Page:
May-Stringer House

Cameras

It’s worth the climb to the third floor of the May-Stringer Museum. You’ll find yourself in the base of the tower and at the entrance to the fascinating attic.

This small area serves as an exhibit space for a collection of cameras and photographs.  Professional photographers plied their trade during the Civil War. Soldiers often ’sat for their likeness’ so their families would have something to remember them by if they didn’t make it home from the War. Studio portraits were common after the War.

Notes from the Museums

The Corona Virus has forced more family time at home. Even though we tend to be attached to the electronics of today, there has been a resurgence of entertainment with board games and simple toys.

Sometimes the games of the past were homemade, such as checkers made from corncobs. Dried cobs were sliced into about half-inch sections. Then half were painted red and half were painted black. Placed on a checkered wooden board, the game began.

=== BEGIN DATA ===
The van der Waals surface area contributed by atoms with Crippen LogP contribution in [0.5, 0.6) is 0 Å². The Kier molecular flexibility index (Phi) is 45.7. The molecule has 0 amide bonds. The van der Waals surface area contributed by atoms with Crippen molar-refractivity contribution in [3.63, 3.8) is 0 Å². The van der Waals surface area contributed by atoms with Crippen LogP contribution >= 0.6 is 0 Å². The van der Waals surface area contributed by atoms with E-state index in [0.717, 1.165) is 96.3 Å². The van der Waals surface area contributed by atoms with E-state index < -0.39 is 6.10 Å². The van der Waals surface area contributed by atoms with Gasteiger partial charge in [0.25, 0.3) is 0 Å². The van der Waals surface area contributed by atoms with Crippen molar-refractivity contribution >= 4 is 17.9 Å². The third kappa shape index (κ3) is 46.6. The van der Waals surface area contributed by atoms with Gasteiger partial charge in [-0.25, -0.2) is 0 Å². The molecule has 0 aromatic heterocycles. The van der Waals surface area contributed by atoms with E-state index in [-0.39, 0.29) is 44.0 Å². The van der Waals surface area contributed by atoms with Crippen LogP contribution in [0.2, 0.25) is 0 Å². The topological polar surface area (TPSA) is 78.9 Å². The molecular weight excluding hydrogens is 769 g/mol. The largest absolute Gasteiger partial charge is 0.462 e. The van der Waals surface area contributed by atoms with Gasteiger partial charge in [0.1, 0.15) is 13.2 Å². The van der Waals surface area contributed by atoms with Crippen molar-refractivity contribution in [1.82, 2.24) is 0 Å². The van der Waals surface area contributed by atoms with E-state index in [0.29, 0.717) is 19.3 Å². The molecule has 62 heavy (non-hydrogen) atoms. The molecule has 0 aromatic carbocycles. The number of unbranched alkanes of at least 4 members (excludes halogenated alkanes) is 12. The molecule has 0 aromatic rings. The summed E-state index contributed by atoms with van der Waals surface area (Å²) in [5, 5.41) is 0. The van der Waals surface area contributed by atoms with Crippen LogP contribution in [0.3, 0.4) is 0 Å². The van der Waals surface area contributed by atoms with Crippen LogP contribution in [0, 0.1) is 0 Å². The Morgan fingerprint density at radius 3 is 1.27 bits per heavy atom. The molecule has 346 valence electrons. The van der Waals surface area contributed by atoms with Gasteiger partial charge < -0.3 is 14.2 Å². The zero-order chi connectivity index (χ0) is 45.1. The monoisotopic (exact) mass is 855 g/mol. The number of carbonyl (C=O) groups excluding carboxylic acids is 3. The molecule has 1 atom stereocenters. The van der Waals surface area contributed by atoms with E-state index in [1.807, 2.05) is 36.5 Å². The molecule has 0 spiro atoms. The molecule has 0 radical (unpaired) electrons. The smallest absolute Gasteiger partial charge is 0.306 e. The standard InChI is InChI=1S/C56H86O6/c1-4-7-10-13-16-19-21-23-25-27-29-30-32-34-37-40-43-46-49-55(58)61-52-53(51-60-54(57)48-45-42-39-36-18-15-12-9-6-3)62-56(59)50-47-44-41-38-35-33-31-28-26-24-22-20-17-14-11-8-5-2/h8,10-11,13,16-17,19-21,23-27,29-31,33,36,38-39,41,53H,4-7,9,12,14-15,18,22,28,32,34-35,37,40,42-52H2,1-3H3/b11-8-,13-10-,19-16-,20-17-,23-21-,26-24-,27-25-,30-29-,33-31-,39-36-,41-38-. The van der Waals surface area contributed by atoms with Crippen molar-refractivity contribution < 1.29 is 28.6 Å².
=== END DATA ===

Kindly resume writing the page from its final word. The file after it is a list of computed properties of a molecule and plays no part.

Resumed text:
"Lovely"- A Tribute to Women through the Ages

Photography by Alice Mary Herden

Sharon Balser,Hernando Historical Museum Docent.

"Lovely"- A Tribute to Women through the Ages

What used to be the nursery in the May Stringer House back in the late 1800’s is now dedicated to the Bill Rosst Special Exhibit Gallery.

“We change out what we had (previously displayed) and we are pertaining to more of the home itself. Our exhibits are going to be, hopefully more around the home interest and things of that nature,” Sharon Balser said. Sharon has been a Docent for the museum for about four years.